What Kylie Jenner’s private jets say about us
I just turned 24. This is an ideal age to start determining your priorities: Where do I want to put down roots? Do I want children? And above all, will there be a world for these children?
I try not to dwell on my climate anxiety because the more I think about it, the bleaker the future looks. A glimpse into other people’s lives as they unfold on social media provides a sonic distraction from the world burning around me and the helplessness I feel. And while I don’t consider myself influenced by the life of an influencer or social media celebrity, I feel the need to keep my finger on the pulse of pop culture.
So when Kylie Jenner made a now infamous Instagram post featuring herself and her partner Travis Scott, I was immediately interested because it contained so much of what is seductive in pop culture: it is both mundane and extraordinary in its documentation of everyday life. For Jenner, it was just an ordinary Friday.
The post, a black and white photo of Jenner and Scott kissing on the tarmac between two planes, included the caption: “Do you want to take mine or yours?” The couple were boarding a 12-minute flight from Van Nuys, a Los Angeles neighborhood, to Camarillo, a town in Ventura County, California. They traveled about 59 kilometers, which would have taken them less than an hour on the road.
The July 15 post now has over 8 million likes on Instagram. Online criticism of his theft continues to spill out on Twitter. Comments range from calling her a “full-time climate criminal” to “Why is this still legal?” »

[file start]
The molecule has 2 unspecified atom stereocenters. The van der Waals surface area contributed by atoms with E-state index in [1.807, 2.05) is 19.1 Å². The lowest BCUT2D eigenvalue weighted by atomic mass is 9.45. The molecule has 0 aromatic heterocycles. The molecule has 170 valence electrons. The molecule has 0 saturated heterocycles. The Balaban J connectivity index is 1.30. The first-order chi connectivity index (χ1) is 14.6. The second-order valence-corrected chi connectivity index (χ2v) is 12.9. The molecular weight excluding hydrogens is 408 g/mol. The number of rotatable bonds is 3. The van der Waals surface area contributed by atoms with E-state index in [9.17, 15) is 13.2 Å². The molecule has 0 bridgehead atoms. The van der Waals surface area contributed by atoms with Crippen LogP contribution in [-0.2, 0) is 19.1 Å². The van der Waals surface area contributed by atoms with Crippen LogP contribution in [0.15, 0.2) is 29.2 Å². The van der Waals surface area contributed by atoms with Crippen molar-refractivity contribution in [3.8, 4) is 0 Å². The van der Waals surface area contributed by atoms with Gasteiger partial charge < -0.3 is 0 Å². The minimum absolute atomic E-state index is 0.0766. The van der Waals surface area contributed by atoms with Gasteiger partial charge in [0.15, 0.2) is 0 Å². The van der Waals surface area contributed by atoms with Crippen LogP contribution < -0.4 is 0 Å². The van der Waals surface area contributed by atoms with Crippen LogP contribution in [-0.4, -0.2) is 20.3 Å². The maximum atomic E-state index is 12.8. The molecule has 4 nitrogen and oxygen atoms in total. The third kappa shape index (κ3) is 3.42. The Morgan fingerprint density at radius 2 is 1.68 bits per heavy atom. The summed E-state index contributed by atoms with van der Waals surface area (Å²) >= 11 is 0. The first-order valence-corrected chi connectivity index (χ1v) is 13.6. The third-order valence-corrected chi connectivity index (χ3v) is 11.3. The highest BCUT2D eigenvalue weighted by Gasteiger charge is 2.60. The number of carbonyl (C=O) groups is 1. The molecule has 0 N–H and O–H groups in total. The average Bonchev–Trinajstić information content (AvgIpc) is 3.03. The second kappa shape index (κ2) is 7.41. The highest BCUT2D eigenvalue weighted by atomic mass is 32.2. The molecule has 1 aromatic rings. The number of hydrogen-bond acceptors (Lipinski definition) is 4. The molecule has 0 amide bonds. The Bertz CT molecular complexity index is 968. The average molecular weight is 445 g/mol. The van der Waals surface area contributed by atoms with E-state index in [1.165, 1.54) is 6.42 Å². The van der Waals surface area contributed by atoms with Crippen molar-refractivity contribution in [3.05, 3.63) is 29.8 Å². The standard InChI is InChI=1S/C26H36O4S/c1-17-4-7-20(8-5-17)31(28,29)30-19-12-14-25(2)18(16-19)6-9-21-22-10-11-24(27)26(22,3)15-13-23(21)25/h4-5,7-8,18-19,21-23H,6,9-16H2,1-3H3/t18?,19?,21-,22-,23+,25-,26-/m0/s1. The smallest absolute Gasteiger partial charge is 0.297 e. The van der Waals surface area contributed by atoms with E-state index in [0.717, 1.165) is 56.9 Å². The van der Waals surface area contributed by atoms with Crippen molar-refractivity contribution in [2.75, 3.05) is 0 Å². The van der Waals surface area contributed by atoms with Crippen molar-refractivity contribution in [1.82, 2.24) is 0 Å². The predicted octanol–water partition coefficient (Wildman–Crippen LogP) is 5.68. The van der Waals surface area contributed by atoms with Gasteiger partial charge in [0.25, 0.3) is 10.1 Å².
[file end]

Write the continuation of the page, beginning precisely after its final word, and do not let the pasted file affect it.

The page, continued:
In 2019, at the age of 23, Jenner was recognized as the youngest self-made billionaire in the world. She amassed her wealth through her family’s hit reality show, keeping up with the Kardashians, and her beauty and cosmetics empire, Kylie Cosmetics. The controversial around his short flight out of LA brought to light similar short flights flown by celebrities like Floyd Mayweather, Drake, Mark Wahlberg, Elon Musk, Kim Kardashian and many more. More recently, Taylor Swift was called in for the charter 170 flights just this year.
The average person living in North America produces something over 13 tons of CO2 per year. But a single private jet produces around 1.81 tonnes of CO2 emissions in an hour.
In case you were wondering, all air travel accounts for 2.5% of total global emissions. And as polluting as most air travel is, private jets are particularly brutal – producing five to 14 times more emissions than commercial planes per passenger and collectively about 30 million tonnes of greenhouse gases per year – more than Denmark’s annual emissions.